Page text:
Art Music, Culture and Presence20 April 2017 by Marc Taddei
I am proud of the success both of my orchestras have achieved in the past season. The Vallejo Symphony finished its year with a completely sold-out concert (we literally had standing room only and had to turn away dozens of people!). This resulted in the orchestra posting its highest-ever box office return in its 85-year history. Likewise, Orchestra Wellington finished last season with its highest-ever subscription numbers – a figure that has already been broken for the 2017 season.
While I am humbled by the unusual success of my orchestras, I am aware that orchestras by their nature are rather broad in their scope. They have an established body of work from which they draw. This cannon of unquestioned masterpieces needs to be performed, and the manner in which the cannon is presented (i.e., programming) is the secret to audience connection. Experience helping to lead three orchestras to greatly expanded audience growth has convinced me that programming is everything. Every audience survey has born out this contention. Sure, other aspects to crafting a successful outcome are important (and in the case of the VSO, moving into the historic Empress Theatre was an immense factor in turning around audience numbers in Vallejo) but in the end, the way one presents Art Music is the single most motivating factor that an audience member makes when deciding to purchase a ticket.
How one strikes a chord with audiences always requires great thought. What is the audience (s) that want to be reached? Music is never written in a vacuum and it has always defined its contemporary culture in a profound manner. The fact that the cannon of orchestral music still speaks to us today is extraordinary, but orchestras must also present the work of today. Sometimes these works bring up serious issues, and like all great contemporary art, they are artistic expressions that can demand intense contemplation and consideration.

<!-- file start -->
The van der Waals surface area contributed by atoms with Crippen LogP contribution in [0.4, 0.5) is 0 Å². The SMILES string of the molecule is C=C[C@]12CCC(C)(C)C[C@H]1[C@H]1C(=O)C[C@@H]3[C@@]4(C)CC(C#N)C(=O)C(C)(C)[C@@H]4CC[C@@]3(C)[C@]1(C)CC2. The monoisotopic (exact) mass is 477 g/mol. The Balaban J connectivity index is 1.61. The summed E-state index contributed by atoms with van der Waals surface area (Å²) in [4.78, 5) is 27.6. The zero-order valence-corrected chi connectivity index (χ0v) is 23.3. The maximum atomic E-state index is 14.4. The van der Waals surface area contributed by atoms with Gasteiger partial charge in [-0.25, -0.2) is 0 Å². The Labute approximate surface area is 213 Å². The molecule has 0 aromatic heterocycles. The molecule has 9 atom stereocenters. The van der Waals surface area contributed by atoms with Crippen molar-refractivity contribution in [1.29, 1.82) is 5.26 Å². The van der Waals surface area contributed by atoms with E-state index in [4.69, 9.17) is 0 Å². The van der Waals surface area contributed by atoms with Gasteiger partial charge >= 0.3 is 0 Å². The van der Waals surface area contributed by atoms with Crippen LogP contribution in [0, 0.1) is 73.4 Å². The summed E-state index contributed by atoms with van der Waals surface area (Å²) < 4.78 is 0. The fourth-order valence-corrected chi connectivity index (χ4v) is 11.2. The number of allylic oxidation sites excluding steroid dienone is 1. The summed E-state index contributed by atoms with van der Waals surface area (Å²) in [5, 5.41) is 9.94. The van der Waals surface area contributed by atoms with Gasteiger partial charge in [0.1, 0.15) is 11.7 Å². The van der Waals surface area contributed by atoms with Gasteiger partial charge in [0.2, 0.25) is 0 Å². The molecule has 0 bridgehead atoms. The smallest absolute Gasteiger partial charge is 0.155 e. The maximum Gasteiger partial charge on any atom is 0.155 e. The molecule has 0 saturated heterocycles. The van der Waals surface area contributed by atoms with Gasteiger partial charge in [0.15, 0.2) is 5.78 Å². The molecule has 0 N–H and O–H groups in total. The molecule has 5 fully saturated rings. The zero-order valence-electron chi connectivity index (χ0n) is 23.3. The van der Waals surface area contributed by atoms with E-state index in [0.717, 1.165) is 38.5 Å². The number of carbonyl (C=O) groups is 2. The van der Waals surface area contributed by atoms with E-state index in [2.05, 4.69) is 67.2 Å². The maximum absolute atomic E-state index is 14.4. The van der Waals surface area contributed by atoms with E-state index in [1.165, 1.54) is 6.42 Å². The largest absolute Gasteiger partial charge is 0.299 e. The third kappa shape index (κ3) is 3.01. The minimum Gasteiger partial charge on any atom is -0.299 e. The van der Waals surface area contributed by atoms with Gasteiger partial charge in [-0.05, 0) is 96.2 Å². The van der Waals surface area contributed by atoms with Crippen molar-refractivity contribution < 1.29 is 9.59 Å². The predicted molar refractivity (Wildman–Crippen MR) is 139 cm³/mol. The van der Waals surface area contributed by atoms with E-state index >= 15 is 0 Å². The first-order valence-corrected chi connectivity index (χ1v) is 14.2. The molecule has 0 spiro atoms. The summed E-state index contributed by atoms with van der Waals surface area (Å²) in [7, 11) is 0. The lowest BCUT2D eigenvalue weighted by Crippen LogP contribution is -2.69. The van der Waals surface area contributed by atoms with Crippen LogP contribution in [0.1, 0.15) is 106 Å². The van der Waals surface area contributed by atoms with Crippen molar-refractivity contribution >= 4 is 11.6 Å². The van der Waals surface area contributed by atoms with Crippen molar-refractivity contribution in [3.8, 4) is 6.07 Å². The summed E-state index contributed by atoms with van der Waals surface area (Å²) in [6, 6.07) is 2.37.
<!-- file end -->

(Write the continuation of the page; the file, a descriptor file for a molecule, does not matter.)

Sometimes great art does not offer an easy way in, but once that doorway is found, it can offer insight and commentary into existence, culture, aspiration (fill in the blank) that more populist art forms simply cannot approach. The fabulous American composer Joshua Fineberg makes the analogy of taking a walk, in his book “Classical Music: Why Bother” – If you just want exercise, you can get on a treadmill and do yourself some good, but if you want to experience the stupendous range of our environment (New Zealand and Northern California are particularly blessed in this regard), you need to get out and explore places the Routeburn or Yosemite. It takes effort, it takes thought, and it takes a dedication to be fully present in the moment.
While I like to think that the audiences that we perform to are fully in the moment with the musicians, it is more likely that the attention of individual members varies quite considerably. Great Music (apart from forms of expression such as ambient music, which almost invite the mind to wander) often requires one’s full attention. Great music, like philosophy and great art, has always focused on deep concepts.
What is interesting to me is that the success that I have been honoured to have achieved in Christchurch, Wellington and Vallejo all came about from an “old fashioned” approach to audience engagement. To paraphrase Bill Clinton, “It’s the programme, stupid!”